For this week’s dose of higher education sector news, we focus on the ethical dilemmas faced by education partnerships, the law China has passed to enable universities to establish themselves as for-profit and how Sweden is aiming for internationalisation. Read on to find out more…
An ethical dilemma for providers
The recent military crackdown on Rohingya Muslims in Myanmar has sparked conversation around global partnerships in the wake of what the United Nations has called a “textbook example of ethnic cleansing.” A few weeks back, the EU cut ties with Burma’s military as a response to the crackdown. The ethnic cleansing has raised questions over the ethical implications of continued higher education partnerships in countries with a history of human rights violations.
Myanmar has strong ties to the UK’s higher education sector, in part because the country has been so open to foreign providers establishing operations in Burma. However, higher education in Burma is often the subject of political wrangling, with management from several ministries alongside the Ministry of Education.
The question of whether to continue partnerships with Myanmar has been met with resistance by those who believe that withdrawing would be symbolic, at best. At worst, it would punish the country by halting much-needed education reform. However, the role that higher education institutions would play in bolstering the legitimacy of the military presents an ethical dilemma for providers.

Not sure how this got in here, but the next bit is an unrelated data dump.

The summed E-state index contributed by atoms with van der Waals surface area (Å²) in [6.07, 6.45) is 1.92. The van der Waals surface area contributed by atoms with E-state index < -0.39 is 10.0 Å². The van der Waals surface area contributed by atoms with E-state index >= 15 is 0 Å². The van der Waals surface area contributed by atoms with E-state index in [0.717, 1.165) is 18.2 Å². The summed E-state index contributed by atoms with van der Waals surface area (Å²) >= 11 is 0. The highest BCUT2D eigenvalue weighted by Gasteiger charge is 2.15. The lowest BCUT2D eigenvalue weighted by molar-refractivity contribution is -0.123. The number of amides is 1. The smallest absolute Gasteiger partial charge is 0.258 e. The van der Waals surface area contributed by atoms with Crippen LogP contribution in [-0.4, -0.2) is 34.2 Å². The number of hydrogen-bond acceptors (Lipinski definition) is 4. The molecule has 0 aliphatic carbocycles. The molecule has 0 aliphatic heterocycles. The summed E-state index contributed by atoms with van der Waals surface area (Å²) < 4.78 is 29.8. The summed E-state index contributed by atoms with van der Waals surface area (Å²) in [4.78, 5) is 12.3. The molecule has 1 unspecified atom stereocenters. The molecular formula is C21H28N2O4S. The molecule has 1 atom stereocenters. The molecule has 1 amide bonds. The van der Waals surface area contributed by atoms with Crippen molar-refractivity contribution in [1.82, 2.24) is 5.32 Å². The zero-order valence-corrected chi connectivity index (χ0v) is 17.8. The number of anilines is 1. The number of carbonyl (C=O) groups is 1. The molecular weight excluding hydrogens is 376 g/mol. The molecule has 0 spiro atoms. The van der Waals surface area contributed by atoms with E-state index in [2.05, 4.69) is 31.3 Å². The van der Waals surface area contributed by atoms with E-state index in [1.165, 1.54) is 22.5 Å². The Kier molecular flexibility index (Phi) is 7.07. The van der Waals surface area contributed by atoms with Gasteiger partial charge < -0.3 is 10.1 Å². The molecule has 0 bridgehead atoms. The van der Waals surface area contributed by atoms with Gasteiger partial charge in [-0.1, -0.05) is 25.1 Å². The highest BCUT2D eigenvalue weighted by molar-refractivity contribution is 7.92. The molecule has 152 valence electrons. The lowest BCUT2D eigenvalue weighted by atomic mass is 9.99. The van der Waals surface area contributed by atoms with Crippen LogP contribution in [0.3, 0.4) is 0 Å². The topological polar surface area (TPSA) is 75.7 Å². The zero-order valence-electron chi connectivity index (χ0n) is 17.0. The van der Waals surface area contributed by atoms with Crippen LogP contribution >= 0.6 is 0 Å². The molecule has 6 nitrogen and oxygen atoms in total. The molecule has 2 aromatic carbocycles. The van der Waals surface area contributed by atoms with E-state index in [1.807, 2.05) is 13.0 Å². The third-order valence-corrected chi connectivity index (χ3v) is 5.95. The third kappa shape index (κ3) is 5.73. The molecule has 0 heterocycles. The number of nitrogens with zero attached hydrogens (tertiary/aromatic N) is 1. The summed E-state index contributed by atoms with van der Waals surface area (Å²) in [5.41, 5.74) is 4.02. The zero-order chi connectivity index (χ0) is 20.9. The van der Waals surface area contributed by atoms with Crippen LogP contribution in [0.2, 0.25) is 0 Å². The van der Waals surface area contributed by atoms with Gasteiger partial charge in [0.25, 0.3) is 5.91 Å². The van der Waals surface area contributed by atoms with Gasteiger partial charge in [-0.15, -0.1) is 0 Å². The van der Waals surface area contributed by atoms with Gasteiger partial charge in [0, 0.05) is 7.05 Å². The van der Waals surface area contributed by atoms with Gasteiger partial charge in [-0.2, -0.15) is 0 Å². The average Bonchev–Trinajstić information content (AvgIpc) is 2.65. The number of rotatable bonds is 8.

It is not the first time that universities have had to toe the line between internationalising higher education and the ethical implications of partnering with countries that have poor human rights records. The role of higher education remains fiercely contested by stakeholders.
To read more of the Times Higher Education coverage, click here.
Private Providers: a pulse on Chinese market needs?
Two weeks ago, we covered the move toward alternative providers in the UK’s higher education sector. The story this week is that China has passed a law enabling universities and high schools to establish themselves as for-profits. The move is an opportunity for China to close gaps between skills and industry. Private education providers are few and far between in China, now.
Demand for higher education outstrips supply in China, with higher tertiary enrolment figures than the global average. An expansion of private providers will alleviate pressure on public universities which have primarily been a resource for top performing students.
Swedish higher education aims for internationalisation
Shifting gears from the highly internationalised education system of China, this week the Association of Swedish Higher Education Conference shed light on Sweden’s lack of international students and research collaborations. The countries for international collaboration included the United Kingdom.
Agneta Bladh, a consultant appointed by the government, stated that “Less than 1% of the world’s mobile students are coming to Sweden and 99% of research in the world takes place outside of Sweden.”
International student enrolment in Sweden decreased significantly after the government introduced fees for non-EU/non-EEA students in 2011. However, the numbers have seen a bounce back in recent years, with the introduction of English taught programmes and international scholarships.
The United Kingdom has experienced a 6% decrease in students from Sweden from 2013-2016, per HESA data.
Click here to read more on the call for internationalisation in Sweden’s higher education system.